A monster on the verge of eating an adventurer.


Review: Cartel

by Ramanan Sivaranjan on March 05, 2018

Tagged: storygames apocalypseworld cartel pbta

You’ve got your hands on the ashcan of the full game, a preview of Cartel that’s got everything you need to sample the game before it’s released next year. — Mark Diaz Truman, Cartel “Ashcan Edition”, 2015.

Well, it took him a bit more than a year. The kickstarter for Cartel is today, so it seems like as good a time as any to write about the game.1 I picked up an early “ashcan” version of the game a couple years ago from 401 Games here in Toronto. Since then the author Mark Diaz Truman released an updated set of quick start rules with some nice art and much better graphic design. This game has been a long time coming.

Cartel is like D&D, but everyone is a drug trafficking Mexican gangster. The game is an engine to produce the sorts of stories you see in Breaking Bad and Narcos. Like other Apocalypse World games the mechanics look to push you towards eventual calamity. I suspect like Breaking Bad you would play a game where your hijinks are funny till they’re not.

The game doesn’t drift too far from the general the core of Apocalypse World’s rules, so for most players familiar with the rule set it should be easy to jump into. The genre the game emulates is a lot more accessible than some of the other (particularly niche) Powered by the Apocalypse games I’ve picked up. I think it’ll be an easy game to get into. You’ll recognize the archetypes the playbooks describe: the dirty cop, the naive spouse, the “cook”, etc. The most notable changes to the rules (that I picked up on, and really, what do I know?) is around how you gain experience and advance your character. I am a fan of the change: each playbook has thematic options for how you advance that encourage you to play your role. (And, when you get bored of your experience objective you can move in the opposite direction to cancel it out and pick a new one.)

When I first picked up the game my friend Gus brought up something that’s always on my mind with these Powered by the Apocalypse games: are they making light of a serious topics?

I’m not sure how I feel about a game that romanticizes the Mexican Drug War. Though I want to be a cleric of Nuestra Señora de la Santa Muerte when we play. … I find Latin American and American pulp narco-fiction to be pretty damn creepy and exploitative (El Marginal and Sicaro both, and also yeah Netflix’s Narcos) already, and I wonder how beer and pretzels tabletop can do better. This is sort of why I like my fantasy games and moral play to be a bit more removed - give me Carcossan cannibals, not Los Zetas. — Gus, 2016.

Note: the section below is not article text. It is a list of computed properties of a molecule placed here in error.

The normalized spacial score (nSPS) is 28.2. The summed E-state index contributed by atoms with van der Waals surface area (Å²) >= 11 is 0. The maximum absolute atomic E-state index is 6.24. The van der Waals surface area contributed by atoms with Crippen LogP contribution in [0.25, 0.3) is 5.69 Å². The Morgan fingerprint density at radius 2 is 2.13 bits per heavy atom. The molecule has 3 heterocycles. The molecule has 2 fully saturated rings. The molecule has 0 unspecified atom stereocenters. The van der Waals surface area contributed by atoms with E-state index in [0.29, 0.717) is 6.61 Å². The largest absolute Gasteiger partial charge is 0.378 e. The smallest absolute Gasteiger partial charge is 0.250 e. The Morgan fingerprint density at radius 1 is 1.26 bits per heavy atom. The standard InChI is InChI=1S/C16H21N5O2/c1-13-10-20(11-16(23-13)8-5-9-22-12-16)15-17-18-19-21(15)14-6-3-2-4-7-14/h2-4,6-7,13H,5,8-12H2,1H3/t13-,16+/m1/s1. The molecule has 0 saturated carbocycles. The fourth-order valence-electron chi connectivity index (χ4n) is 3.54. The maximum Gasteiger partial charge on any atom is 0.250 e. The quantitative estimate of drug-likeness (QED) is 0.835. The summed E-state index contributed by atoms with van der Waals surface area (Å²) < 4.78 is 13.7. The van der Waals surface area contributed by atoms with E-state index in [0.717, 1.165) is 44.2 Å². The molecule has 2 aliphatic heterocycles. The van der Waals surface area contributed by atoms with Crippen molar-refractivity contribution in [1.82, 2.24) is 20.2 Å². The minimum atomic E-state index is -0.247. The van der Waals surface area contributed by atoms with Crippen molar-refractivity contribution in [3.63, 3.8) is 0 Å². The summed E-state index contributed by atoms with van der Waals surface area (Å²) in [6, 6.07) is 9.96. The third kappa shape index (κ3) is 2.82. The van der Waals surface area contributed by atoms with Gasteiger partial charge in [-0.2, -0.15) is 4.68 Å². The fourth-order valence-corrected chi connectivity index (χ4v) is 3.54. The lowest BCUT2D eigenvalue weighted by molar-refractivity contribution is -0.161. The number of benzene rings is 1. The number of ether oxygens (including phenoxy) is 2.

Moments after Gus asked the question fellow Torontonian and BreakoutCon organize Rob chimed in with a link to an old Gaunlet podcast episode where Mark discusses this very topic with Jason Cordova. Jason is a lawyer and had previously worked with people affected by Mexican drug trade. His initial feelings about this game were pretty strong (and negative). (This interview takes place a year after he first encountered the game, so his views had cooled a fair bit.) Their conversation on this podcast is really fantastic. It’s probably one of the best episodes. (So rare!) I’ve been looking forward to the game since listening to this interview.

These Apocalypse World games are at their best when they help the players navigate what might be unfamiliar territory for them. You can see in the playbooks and the writing and everything that orbits the game thus far that Mark’s really put a lot (of himself!) into this game: exactly what I want from my games that are “like D&D, but …”.2

  1. I have so many half written blog posts I should finish. What’s the point of a blog if you don’t write anything, right? At least this post is more topical, now. 

  2. My initial interest in the game was specifically because Mark was the author. He wrote a really thoughtful blog post about the short comings of the indie game scene that was such a good read i’ve been following him and the work his team does ever since.